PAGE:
Special Hazards can be declared as a room or a piece of equipment and generally occur in areas with a high concentration of technical equipment, such as data centers and testing facilities. Special hazards offer unique solutions for these areas if traditional fire alarms and sprinkler systems cannot adequately protect the designated area.
Special Hazard Systems are defined as but not limited to:
Special Hazard Fire Protection systems are:
Types of Special Hazard Fire Protection systems are:
Special Hazard Fire Protection systems include detection and control coupled with a fire suppression system. Some common fire suppression agents we use in these systems include:
Clean agents suppress fires using a waterless gaseous system. This type of system offers very effective extinguishing agents without any residual effects to the area protected. They are life-safe in design and will not disrupt normal business activities.
Inert gases extinguish fires using a compressed gas system by reducing the amount of oxygen in the area. This type of system is quite effective on all electrical equipment and difficult environments where gas systems are not ideal. They are electrically non-conductive and in most cases life-safe by design, without environmental issues. Specific systems are even effective on flammable metal fire like sodium and lithium.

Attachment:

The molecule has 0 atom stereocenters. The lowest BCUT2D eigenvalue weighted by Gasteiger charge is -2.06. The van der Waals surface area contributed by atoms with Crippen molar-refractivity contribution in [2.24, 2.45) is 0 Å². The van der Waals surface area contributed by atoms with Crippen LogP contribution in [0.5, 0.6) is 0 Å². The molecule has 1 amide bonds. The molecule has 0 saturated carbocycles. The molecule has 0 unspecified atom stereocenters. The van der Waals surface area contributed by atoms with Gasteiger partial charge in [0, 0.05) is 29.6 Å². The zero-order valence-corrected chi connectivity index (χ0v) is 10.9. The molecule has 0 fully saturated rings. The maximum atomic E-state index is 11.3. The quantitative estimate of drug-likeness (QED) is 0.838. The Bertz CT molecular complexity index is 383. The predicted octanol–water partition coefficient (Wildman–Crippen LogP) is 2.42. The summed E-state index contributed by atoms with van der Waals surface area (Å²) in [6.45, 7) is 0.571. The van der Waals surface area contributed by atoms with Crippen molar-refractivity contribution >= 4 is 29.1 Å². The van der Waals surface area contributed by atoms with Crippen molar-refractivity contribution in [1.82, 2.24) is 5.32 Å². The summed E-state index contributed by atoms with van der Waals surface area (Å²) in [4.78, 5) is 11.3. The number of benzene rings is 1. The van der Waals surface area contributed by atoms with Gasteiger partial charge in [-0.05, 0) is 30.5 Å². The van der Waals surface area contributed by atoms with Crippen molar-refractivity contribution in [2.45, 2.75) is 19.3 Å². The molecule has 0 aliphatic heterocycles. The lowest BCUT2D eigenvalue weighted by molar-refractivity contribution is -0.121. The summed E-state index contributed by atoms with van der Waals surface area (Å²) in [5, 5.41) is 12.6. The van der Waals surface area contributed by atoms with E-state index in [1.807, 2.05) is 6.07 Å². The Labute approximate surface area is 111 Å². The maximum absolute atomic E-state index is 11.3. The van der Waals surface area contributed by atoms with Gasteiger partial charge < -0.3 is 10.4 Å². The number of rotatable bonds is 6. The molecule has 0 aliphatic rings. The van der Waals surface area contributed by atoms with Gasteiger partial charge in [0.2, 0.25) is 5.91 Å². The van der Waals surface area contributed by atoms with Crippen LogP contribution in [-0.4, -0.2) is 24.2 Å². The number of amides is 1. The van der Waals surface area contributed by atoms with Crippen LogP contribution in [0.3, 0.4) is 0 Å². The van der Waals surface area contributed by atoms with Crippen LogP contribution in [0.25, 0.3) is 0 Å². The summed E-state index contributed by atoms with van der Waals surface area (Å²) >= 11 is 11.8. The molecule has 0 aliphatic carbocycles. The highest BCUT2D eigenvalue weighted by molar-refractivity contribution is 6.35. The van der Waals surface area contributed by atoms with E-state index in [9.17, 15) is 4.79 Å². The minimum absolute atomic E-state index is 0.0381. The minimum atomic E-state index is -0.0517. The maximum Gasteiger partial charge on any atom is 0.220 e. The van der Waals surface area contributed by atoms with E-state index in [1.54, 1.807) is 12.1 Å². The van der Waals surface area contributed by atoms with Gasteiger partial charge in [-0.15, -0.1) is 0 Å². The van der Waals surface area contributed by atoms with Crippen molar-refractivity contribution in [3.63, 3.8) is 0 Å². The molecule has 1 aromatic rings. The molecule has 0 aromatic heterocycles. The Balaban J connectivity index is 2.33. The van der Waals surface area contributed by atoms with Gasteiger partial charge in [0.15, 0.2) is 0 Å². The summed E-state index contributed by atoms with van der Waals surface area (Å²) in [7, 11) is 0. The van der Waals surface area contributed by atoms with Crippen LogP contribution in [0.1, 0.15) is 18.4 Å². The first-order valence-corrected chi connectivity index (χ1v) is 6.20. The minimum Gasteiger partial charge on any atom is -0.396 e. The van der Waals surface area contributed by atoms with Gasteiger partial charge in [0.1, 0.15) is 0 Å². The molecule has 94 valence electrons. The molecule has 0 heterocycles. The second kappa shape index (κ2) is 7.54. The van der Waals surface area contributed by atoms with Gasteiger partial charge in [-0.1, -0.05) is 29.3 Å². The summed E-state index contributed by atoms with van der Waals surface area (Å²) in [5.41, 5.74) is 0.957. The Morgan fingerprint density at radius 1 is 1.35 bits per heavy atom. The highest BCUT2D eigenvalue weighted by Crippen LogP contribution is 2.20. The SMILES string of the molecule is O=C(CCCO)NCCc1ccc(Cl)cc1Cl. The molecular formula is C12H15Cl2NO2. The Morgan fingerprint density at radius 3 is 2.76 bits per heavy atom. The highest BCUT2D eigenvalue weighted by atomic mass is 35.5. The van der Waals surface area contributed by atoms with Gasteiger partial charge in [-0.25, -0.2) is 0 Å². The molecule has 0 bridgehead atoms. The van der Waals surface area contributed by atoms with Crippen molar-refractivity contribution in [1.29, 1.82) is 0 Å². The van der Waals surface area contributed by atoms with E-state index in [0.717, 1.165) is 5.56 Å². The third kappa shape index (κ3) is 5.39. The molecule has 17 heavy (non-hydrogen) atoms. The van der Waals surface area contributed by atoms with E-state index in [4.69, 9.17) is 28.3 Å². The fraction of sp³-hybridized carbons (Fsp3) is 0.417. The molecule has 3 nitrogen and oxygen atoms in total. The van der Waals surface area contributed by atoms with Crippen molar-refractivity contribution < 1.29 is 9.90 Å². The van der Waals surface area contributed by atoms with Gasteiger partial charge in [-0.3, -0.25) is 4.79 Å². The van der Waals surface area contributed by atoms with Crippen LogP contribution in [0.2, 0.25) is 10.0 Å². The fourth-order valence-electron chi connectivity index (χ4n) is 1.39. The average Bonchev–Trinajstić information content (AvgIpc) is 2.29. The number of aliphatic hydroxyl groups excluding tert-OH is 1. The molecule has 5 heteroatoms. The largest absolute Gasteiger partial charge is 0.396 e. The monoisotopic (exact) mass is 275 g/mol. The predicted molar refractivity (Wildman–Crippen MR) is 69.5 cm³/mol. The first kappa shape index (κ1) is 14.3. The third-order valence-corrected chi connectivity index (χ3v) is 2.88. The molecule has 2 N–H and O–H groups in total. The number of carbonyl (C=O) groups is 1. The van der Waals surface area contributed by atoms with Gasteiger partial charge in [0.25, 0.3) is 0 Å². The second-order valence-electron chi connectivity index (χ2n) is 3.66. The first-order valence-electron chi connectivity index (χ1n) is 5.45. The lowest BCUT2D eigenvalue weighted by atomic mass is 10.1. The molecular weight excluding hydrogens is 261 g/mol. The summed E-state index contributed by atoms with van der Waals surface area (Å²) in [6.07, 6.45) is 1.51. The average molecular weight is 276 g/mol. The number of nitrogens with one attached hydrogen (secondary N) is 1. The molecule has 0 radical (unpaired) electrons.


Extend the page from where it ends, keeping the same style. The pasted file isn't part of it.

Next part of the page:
CO2 Carbon Dioxide
Carbon dioxide suppresses fires using a gaseous system from local application to specific equipment, or in a total flooding system. This type of system offers an effective fire extinguisher without any residual effects to the area protected. They are not designed for occupied areas and will not disrupt normal business activities.
Water mist extinguishes fires using less than 1000 micron-sized droplets of water. This system offers effective protection with minimal mess, as compared to standard fire sprinklers. These systems are lower cost than gas systems and have no environmental impact and minimal water damage if a fire occurs.
Foam extinguishes fires by cooling and coating the fuel source. This type system is used for the protection of Class B (Flammable Liquids Polar Solvents and Hydrocarbon) fires. There are many types of foam used, including low expansion foam in fixed systems and high expansion in enclosed spaces like aircraft hangars. There are also foam systems that are effective on Class A fires by lowering the surface tension of water to better saturate the surface.
Dry chemicals extinguish fires with a chemical commonly found in portable fire extinguishers. These systems offer cost-effective protection for industrial paint spray, flammable dipping, and mixing and storage areas. These are also designed for fueling areas and off-road vehicle systems. Dry chemical systems are more affordable than sprinklers and are much more effective than water.
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